There is a mental health crisis among teens in North America, especially amongst girls; the alarming trends of increasing suicide rates and hospital admission due to self-harm should at least raise some questions. According to Jonathan Haidt’s research, social media use, parental overprotection, “safetyism” in K-12, ideologies found in modern universities, political polarization, and some other trends, have contributed to the rise in mental health disorders among teens in Canada. For those of you interested, please see the link below for more information and empirical data on the “Coddling of the Canadian Mind (5)”
“Question for parents: do you want to make your children safe, or strong?” – Jordan Peterson, 12 Rules for Life: An Antidote to Chaos.
How to Cope with Mental Health Disorders?
We live in a world that our primordial brains have not evolved fast enough to cope with effectively. Our brains are very complex but the systems our brains operate on can be very rudimentary: fear and reward. Mental health disorders many times have roots the fear and reward system.
For example, anxiety can be a reaction stemming from fear. Now imagine, if this reaction resulted with positive rewards, such as a valid reason to not go to work, eliciting care and sympathy from those around you, and getting what they want from caregivers or partners, etc.. These results might create a positive reward loop and foster future expression of anxiety for one to get what they want (renew the reward).
Or imagine a child throwing a temper tantrum getting what they want. What is more likely for the child to do in the future to get what they want? This is based on operant conditioning of the Learning Theory (6). We are born with a copious amount of DNA information and have the ability to manipulate caregivers without even realizing we are doing so. It is also very difficult to break these loops once they are set in place.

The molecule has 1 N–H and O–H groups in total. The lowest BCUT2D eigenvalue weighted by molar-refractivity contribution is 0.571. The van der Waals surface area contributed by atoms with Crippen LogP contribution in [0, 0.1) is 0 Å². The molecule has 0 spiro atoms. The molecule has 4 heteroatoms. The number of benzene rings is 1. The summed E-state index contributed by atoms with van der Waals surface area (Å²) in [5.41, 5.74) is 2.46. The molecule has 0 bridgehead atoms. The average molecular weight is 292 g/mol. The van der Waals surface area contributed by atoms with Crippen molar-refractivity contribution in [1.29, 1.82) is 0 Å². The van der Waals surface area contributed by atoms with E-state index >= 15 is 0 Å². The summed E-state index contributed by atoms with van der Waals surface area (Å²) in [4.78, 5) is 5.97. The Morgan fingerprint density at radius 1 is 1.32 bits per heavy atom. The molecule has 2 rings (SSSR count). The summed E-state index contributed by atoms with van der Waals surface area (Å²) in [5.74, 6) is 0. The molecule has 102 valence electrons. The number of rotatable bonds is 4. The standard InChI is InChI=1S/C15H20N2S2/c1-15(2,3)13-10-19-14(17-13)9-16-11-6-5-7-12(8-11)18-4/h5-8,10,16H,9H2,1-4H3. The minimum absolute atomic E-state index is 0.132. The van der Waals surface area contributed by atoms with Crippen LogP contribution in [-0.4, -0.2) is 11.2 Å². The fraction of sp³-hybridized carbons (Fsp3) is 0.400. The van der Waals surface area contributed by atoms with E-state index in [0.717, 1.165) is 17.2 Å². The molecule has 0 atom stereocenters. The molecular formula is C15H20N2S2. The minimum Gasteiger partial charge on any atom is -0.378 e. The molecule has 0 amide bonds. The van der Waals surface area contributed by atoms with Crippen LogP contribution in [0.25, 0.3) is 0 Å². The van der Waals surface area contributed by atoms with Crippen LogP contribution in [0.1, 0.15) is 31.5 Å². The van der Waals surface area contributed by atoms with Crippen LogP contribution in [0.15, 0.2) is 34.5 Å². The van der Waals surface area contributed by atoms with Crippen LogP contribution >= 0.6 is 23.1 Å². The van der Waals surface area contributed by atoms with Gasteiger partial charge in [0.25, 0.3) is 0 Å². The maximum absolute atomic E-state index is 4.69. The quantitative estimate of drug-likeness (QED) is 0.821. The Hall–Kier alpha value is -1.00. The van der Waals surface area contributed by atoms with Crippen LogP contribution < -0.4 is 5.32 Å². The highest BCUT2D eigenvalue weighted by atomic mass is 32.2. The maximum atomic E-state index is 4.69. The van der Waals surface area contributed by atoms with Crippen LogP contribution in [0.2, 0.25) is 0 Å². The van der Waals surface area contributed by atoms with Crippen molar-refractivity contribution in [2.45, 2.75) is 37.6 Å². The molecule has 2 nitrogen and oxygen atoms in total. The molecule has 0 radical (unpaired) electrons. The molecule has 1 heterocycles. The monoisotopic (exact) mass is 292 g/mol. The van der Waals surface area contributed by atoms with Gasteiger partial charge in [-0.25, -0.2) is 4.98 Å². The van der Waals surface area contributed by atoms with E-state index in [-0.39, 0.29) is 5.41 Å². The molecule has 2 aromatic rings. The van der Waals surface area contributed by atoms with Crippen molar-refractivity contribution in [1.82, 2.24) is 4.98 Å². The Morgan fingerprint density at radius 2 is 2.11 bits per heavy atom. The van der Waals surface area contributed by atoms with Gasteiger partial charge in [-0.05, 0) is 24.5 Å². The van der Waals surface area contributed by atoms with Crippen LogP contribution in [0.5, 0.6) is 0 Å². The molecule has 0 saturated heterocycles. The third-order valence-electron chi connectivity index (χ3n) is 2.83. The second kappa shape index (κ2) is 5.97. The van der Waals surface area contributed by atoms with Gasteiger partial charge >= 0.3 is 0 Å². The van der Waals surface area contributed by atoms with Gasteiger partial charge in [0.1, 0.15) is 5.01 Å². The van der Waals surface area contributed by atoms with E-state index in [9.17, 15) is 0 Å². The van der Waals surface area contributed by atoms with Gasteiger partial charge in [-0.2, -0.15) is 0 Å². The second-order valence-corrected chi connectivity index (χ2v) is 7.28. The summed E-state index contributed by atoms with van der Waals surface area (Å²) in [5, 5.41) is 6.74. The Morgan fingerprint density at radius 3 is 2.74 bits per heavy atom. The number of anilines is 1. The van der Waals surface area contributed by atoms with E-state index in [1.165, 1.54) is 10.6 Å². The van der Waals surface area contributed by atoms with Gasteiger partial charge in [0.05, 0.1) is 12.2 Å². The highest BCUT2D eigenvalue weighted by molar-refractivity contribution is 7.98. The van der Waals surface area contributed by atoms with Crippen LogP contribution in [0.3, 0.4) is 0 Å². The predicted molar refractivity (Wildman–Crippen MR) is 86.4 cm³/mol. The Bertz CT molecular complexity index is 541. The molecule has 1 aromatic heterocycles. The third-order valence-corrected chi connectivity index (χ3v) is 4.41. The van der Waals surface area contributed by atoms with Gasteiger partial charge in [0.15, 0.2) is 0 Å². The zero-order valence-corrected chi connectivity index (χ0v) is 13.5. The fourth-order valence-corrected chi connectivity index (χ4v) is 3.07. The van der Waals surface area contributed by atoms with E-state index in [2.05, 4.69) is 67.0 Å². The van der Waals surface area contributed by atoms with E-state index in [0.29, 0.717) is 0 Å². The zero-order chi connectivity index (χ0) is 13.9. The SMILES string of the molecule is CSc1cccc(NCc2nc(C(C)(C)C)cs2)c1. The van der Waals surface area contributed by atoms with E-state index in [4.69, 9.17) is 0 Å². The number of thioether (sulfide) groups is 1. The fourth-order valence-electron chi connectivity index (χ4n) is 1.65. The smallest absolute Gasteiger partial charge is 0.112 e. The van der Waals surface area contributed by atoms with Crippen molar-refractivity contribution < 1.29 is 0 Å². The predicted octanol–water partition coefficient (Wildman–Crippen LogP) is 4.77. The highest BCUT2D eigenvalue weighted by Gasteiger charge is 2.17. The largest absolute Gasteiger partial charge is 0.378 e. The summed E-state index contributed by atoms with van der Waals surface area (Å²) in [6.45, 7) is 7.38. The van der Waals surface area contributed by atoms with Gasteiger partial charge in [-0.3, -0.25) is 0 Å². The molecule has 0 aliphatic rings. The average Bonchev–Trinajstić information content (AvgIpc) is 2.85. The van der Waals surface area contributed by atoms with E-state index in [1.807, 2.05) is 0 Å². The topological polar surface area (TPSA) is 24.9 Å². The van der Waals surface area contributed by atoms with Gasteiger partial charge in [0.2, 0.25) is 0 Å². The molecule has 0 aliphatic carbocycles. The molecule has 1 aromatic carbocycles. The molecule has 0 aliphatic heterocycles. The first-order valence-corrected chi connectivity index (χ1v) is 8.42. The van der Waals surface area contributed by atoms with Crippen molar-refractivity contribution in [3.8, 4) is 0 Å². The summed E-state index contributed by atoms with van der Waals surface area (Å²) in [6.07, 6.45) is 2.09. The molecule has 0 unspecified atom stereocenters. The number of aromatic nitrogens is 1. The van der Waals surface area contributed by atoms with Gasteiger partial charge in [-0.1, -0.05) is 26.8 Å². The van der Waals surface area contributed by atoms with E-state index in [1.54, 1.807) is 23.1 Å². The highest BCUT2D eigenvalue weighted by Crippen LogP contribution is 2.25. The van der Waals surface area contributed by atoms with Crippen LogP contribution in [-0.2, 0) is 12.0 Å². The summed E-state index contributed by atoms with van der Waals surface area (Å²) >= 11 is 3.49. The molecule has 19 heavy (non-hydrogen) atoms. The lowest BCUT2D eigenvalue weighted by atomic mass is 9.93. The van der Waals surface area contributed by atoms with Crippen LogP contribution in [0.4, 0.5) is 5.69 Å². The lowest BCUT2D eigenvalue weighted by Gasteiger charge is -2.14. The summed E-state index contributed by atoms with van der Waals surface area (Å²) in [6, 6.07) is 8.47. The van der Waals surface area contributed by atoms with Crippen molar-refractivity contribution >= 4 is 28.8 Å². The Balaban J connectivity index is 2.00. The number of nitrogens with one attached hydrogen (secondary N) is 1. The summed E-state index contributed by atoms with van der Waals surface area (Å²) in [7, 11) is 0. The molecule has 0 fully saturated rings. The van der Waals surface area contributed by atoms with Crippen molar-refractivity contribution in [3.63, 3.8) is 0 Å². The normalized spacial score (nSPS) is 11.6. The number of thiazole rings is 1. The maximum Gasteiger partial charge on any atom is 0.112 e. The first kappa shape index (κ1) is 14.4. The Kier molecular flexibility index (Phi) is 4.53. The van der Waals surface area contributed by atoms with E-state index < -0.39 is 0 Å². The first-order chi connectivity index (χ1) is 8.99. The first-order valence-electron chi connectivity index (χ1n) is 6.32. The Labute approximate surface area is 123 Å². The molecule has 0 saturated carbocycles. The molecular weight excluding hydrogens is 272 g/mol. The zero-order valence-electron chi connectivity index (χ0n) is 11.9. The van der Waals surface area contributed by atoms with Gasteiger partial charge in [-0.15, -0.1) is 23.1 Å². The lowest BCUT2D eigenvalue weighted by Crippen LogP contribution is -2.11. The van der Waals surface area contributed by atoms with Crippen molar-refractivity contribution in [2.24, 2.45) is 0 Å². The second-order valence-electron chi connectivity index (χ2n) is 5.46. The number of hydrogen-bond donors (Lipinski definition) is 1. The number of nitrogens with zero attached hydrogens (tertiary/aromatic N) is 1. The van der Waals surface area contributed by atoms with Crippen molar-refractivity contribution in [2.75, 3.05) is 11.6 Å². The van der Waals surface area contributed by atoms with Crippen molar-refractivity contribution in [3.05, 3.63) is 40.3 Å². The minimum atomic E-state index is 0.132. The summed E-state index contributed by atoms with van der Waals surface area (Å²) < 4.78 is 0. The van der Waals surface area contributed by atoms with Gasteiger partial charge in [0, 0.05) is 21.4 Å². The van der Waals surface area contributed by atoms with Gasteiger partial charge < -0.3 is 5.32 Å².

There are many ways to combat mental health disorders, CBT and exercise were the most effective treatment protocols for me and many others.
- Cognitive Behavioral Therapy – CBT focuses on challenging and changing cognitive distortions (e.g. thoughts, beliefs, and attitudes) and behaviors, improving emotional regulation, and the development of personal coping strategies that target solving current problems. (7)
- Exercise – Improves mental health by reducing anxiety, depression, and negative mood and by improving self-esteem and cognitive function.2 Exercise has also been found to alleviate symptoms such as low self-esteem and social withdrawal. (8)
How can Martial Arts Help Someone with Mental Health Disorders?
Martial arts can help an individual with many facets of his or her mental health recovery journey. As I mentioned above, physical exercise has enormous benefit to one’s physical and mental health. Martial arts can be a fun form of physical exercise for those of you who find the gym and lifting weights boring. You can also build friendships and comradery among your fellow classmates.